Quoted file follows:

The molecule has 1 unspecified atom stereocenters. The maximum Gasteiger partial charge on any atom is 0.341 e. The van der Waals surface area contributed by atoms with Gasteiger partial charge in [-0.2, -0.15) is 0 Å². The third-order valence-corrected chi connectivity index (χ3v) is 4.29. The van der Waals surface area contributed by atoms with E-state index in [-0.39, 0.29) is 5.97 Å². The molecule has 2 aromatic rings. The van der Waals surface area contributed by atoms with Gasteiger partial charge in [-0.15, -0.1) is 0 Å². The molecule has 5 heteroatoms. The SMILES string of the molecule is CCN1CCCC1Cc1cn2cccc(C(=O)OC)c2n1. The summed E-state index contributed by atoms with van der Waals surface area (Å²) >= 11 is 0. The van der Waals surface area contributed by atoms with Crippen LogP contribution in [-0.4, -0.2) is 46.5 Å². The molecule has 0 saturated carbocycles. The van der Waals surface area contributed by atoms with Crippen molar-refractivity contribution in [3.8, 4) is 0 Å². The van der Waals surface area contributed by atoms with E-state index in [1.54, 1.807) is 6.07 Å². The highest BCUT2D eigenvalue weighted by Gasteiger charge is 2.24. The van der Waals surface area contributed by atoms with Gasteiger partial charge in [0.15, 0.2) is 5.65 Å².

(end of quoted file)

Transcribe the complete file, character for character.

The molecule has 1 unspecified atom stereocenters. The maximum Gasteiger partial charge on any atom is 0.341 e. The van der Waals surface area contributed by atoms with Gasteiger partial charge in [-0.2, -0.15) is 0 Å². The third-order valence-corrected chi connectivity index (χ3v) is 4.29. The van der Waals surface area contributed by atoms with E-state index in [-0.39, 0.29) is 5.97 Å². The molecule has 2 aromatic rings. The van der Waals surface area contributed by atoms with Gasteiger partial charge in [-0.15, -0.1) is 0 Å². The molecule has 5 heteroatoms. The SMILES string of the molecule is CCN1CCCC1Cc1cn2cccc(C(=O)OC)c2n1. The summed E-state index contributed by atoms with van der Waals surface area (Å²) >= 11 is 0. The van der Waals surface area contributed by atoms with Crippen LogP contribution in [-0.4, -0.2) is 46.5 Å². The molecule has 0 saturated carbocycles. The van der Waals surface area contributed by atoms with Crippen molar-refractivity contribution in [3.8, 4) is 0 Å². The van der Waals surface area contributed by atoms with E-state index in [1.54, 1.807) is 6.07 Å². The highest BCUT2D eigenvalue weighted by Gasteiger charge is 2.24. The van der Waals surface area contributed by atoms with Gasteiger partial charge in [0.15, 0.2) is 5.65 Å².